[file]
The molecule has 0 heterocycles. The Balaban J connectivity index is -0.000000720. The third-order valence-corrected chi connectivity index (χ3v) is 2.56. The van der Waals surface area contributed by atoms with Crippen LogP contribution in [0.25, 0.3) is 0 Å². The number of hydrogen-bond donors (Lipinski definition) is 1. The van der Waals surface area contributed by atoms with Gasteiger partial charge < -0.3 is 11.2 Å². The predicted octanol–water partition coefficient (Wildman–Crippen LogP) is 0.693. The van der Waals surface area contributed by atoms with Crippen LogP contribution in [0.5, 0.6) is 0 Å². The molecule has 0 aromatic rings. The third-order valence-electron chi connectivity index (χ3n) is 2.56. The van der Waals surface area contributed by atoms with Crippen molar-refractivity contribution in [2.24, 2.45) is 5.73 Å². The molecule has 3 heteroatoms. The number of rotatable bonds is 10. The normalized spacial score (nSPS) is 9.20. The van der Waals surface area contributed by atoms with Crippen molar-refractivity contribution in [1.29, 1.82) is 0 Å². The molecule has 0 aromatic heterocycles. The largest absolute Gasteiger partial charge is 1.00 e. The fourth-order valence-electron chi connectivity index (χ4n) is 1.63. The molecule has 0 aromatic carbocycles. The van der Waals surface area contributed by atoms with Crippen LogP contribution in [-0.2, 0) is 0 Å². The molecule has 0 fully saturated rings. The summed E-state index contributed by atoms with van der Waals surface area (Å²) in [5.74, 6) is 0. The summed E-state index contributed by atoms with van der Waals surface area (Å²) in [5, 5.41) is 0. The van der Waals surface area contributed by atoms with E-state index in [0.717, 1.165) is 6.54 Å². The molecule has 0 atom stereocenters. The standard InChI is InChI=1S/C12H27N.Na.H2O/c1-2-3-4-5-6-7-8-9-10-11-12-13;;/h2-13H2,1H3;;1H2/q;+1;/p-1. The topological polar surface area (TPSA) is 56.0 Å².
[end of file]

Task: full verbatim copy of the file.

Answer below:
The molecule has 0 heterocycles. The Balaban J connectivity index is -0.000000720. The third-order valence-corrected chi connectivity index (χ3v) is 2.56. The van der Waals surface area contributed by atoms with Crippen LogP contribution in [0.25, 0.3) is 0 Å². The number of hydrogen-bond donors (Lipinski definition) is 1. The van der Waals surface area contributed by atoms with Gasteiger partial charge < -0.3 is 11.2 Å². The predicted octanol–water partition coefficient (Wildman–Crippen LogP) is 0.693. The van der Waals surface area contributed by atoms with Crippen LogP contribution in [0.5, 0.6) is 0 Å². The molecule has 0 aromatic rings. The third-order valence-electron chi connectivity index (χ3n) is 2.56. The van der Waals surface area contributed by atoms with Crippen molar-refractivity contribution in [2.24, 2.45) is 5.73 Å². The molecule has 3 heteroatoms. The number of rotatable bonds is 10. The normalized spacial score (nSPS) is 9.20. The van der Waals surface area contributed by atoms with Crippen molar-refractivity contribution in [1.29, 1.82) is 0 Å². The molecule has 0 aromatic heterocycles. The largest absolute Gasteiger partial charge is 1.00 e. The fourth-order valence-electron chi connectivity index (χ4n) is 1.63. The molecule has 0 aromatic carbocycles. The van der Waals surface area contributed by atoms with Crippen LogP contribution in [-0.2, 0) is 0 Å². The molecule has 0 fully saturated rings. The summed E-state index contributed by atoms with van der Waals surface area (Å²) in [5.74, 6) is 0. The summed E-state index contributed by atoms with van der Waals surface area (Å²) in [5, 5.41) is 0. The van der Waals surface area contributed by atoms with E-state index in [0.717, 1.165) is 6.54 Å². The molecule has 0 atom stereocenters. The standard InChI is InChI=1S/C12H27N.Na.H2O/c1-2-3-4-5-6-7-8-9-10-11-12-13;;/h2-13H2,1H3;;1H2/q;+1;/p-1. The topological polar surface area (TPSA) is 56.0 Å².